DMS's Paravati delivers from the podium
For Dartmouth medical student Anthony Paravati, the invitation from the American Society for Therapeutic Radiology and Oncology (ASTRO) was a rare gift—wrapped in a challenge.
Paravati was thrilled to be asked to give a talk at ASTRO's annual meeting a few months ago on research he'd done under the guidance of radiation oncologist Candice Aitken, M.D. The challenge was that medical students aren't often asked to give talks at major meetings.
Paravati explains that "while [it is] not unusual for residents and sometimes medical students to give poster presentations," or to exhibit a placard describing a study's methods and findings, "it is highly unusual for a medical student to be awarded a podium presentation."
So "Dr. Aitken and I worked hard to make the presentation as lean as possible without losing the message of our work," Paravati continues. "Speaking about a complex topic, even to an educated audience for such a short time—seven minutes plus three minutes of questions—requires each line of your presentation to be absolutely essential to the main thrust of your work."
Year: Not that Aitken was worried about Paravati, who is spending this academic year as a Doris Duke Fellow at the University of Pittsburgh's Institute for Clinical Research Education. After he finishes the fellowship, he expects to complete, by 2012, his medical degree at DMS and his M.B.A. at Dartmouth's Tuck School of Business. Paravati arrived at DMS in 2006 with a B.S. in neuroscience from Allegheny College, where he investigated deep-brain stimulation for Parkinson's disease.
"The first time you meet him, he comes across as very persistent, very thoughtful, eager to take on every challenge," Aitken says. "We have very talented students here, but ones like him come along once every other year or three years."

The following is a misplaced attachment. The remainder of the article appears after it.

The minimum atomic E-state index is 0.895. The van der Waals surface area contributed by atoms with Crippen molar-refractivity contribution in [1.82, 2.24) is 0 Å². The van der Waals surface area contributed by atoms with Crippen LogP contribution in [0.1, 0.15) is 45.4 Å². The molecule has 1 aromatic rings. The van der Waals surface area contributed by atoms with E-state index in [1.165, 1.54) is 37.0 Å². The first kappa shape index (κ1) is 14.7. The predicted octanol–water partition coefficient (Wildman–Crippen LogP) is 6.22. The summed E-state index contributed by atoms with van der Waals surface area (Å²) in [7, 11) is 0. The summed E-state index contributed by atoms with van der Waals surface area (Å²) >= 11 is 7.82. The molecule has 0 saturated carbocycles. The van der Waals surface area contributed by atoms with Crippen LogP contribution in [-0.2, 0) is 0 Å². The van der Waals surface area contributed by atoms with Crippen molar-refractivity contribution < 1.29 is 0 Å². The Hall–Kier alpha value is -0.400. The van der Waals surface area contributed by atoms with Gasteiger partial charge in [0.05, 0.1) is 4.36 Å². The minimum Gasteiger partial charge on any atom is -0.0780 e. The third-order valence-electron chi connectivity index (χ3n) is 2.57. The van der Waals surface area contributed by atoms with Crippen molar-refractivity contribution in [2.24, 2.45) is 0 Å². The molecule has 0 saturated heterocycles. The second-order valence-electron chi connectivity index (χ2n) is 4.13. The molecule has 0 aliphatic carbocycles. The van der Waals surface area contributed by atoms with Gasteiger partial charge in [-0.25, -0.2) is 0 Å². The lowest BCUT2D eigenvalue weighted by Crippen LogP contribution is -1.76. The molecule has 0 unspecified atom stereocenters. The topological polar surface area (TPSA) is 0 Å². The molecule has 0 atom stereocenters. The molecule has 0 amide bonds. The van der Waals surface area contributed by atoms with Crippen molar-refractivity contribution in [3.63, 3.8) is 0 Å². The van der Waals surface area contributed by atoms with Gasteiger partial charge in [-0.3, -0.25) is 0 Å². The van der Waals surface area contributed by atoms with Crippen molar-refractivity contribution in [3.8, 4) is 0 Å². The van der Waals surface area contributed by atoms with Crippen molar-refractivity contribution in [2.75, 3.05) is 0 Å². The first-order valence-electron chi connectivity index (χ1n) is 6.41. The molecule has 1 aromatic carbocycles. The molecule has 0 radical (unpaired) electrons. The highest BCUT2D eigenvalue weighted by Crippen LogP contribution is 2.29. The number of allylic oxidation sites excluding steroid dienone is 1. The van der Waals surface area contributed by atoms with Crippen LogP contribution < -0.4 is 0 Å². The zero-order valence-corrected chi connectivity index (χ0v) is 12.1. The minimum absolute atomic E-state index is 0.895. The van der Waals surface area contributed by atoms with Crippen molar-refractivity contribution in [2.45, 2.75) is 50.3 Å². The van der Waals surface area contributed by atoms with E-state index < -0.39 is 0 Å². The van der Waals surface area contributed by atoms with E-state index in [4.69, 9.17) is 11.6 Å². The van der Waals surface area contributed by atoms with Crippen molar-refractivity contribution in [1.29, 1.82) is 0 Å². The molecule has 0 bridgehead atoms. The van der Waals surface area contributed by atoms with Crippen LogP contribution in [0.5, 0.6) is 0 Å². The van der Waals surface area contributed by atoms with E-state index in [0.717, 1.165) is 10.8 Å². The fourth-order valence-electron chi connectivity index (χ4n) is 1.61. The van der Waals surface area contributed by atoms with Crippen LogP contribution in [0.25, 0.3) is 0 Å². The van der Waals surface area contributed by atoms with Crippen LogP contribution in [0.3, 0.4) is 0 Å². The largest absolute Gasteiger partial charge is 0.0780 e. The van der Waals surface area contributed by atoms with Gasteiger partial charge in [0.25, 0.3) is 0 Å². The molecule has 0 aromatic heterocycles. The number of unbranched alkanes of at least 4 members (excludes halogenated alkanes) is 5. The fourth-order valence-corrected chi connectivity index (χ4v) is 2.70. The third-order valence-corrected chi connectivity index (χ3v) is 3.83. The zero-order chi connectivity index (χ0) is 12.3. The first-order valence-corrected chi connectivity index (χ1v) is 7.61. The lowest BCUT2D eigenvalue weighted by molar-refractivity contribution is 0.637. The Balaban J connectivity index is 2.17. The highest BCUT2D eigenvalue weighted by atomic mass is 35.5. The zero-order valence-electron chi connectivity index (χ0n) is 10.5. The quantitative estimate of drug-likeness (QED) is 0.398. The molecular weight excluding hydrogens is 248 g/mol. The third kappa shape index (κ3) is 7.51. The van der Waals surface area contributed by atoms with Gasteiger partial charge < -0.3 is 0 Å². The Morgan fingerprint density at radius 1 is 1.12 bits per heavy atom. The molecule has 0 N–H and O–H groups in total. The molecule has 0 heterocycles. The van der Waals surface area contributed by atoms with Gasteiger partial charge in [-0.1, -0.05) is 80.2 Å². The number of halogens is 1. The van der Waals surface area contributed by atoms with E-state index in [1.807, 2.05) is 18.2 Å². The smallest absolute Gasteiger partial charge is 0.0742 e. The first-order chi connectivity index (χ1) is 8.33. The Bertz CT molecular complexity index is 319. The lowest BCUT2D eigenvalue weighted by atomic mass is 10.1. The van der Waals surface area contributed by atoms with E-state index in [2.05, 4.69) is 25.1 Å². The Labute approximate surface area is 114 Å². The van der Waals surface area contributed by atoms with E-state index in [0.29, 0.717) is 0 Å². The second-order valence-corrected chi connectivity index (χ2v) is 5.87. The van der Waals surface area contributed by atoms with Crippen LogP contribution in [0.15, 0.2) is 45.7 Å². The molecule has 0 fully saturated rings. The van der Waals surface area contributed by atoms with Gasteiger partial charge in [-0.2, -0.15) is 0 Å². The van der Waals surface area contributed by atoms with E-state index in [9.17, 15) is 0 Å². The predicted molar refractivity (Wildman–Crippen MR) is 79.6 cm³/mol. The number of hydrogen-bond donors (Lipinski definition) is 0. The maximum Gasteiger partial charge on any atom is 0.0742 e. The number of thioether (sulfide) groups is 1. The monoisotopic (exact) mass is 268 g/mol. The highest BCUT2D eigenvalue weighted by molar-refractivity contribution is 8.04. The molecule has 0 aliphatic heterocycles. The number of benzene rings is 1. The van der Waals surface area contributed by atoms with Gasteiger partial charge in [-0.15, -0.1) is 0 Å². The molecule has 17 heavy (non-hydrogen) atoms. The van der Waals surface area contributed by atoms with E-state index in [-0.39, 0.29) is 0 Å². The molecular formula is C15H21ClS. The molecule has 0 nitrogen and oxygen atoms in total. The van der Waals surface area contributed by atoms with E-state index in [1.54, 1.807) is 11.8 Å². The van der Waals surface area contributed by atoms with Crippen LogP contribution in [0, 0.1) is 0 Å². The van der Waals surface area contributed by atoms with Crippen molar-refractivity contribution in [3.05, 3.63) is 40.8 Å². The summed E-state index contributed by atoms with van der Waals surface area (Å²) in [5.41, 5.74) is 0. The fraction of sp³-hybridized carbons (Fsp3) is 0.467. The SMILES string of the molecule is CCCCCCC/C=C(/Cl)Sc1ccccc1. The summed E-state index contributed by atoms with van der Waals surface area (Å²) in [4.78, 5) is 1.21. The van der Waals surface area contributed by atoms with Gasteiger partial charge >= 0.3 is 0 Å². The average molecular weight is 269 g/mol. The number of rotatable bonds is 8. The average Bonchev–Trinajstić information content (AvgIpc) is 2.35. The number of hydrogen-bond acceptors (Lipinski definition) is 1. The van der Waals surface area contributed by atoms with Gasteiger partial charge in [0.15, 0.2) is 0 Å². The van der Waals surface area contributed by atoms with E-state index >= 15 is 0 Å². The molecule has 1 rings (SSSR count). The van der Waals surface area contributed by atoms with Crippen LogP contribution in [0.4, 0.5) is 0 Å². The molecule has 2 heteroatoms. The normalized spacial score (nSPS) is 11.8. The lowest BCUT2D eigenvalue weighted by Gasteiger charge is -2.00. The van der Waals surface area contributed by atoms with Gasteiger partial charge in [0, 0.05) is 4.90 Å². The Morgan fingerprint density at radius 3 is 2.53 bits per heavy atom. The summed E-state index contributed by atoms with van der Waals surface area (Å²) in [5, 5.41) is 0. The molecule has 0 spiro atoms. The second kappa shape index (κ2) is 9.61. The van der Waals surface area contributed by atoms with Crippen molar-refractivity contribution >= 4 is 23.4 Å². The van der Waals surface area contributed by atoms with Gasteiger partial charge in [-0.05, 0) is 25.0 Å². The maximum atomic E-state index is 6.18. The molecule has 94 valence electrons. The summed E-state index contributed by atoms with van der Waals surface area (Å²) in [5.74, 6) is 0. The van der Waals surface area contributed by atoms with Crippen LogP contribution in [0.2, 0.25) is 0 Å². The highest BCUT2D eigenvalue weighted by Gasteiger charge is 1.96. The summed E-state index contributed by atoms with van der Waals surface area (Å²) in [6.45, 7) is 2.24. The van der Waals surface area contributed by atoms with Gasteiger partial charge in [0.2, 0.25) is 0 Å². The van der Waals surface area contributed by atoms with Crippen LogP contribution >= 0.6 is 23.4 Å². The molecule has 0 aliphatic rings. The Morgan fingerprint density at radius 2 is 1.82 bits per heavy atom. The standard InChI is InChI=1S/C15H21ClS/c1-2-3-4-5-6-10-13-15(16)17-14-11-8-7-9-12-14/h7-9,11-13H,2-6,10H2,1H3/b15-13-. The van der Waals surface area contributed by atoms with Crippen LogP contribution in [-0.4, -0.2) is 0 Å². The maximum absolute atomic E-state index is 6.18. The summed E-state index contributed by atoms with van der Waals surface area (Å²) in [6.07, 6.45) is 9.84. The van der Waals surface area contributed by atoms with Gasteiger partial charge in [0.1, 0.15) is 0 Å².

Projects: By his second year at DMS, Paravati was doing research with Aitken as well as with neurosurgeon Alan Hartford, M.D., and neuro-oncologist Camilo Fadul, M.D.
Paravati "comes across as very persistent, very thoughtful."
The study that Paravati presented to ASTRO focused on Samarium, a radioactive drug given to patients with advanced cancer. At the suggestion of Aitken and Andrea Russo, a DMS '09 who is now a resident in radiation oncology at Harvard, Paravati looked at the prevalence of side effects not reported in previous studies. He and his collaborators found patients experiencing swelling of the lower legs, changes in the function of the nervous system, and a reduced ability to make new blood cells for bone marrow.
The data "suggests it could be important for physicians to think about the other treatments—chemo, external-beam radiation therapy—[that] patients are receiving in addition to Samarium," Paravati says. "Patients receiving combinations therapy may be more vulnerable."
Aitken notes that Paravati completed his presentation "right on schedule," with time for questions. "He's always ahead of schedule," she says.
In his fellowship at Pitt's Hillman Cancer Center, Paravati is studying the effectiveness of CyberKnife radiosurgery for skull tumors. In addition, he's completing some research projects he started at Dartmouth.
"[It's] quite a bit of work," he concedes. "However, I enjoy it very much. . . . I love the idea of trying to improve the patient experience in a larger way than one by one."
Fit: And how will that M.B.A. fit into his goals? "I have an eye for observing how . . . resources are modified and improved upon to create an end product," Paravati says. "I am hoping to . . . determine how to reduce waste and improve quality."
His mentors wouldn't put it past him. "It would be a very powerful combination," Aitken says. "You take care of patients in the best possible way, the most cost-efficient way."
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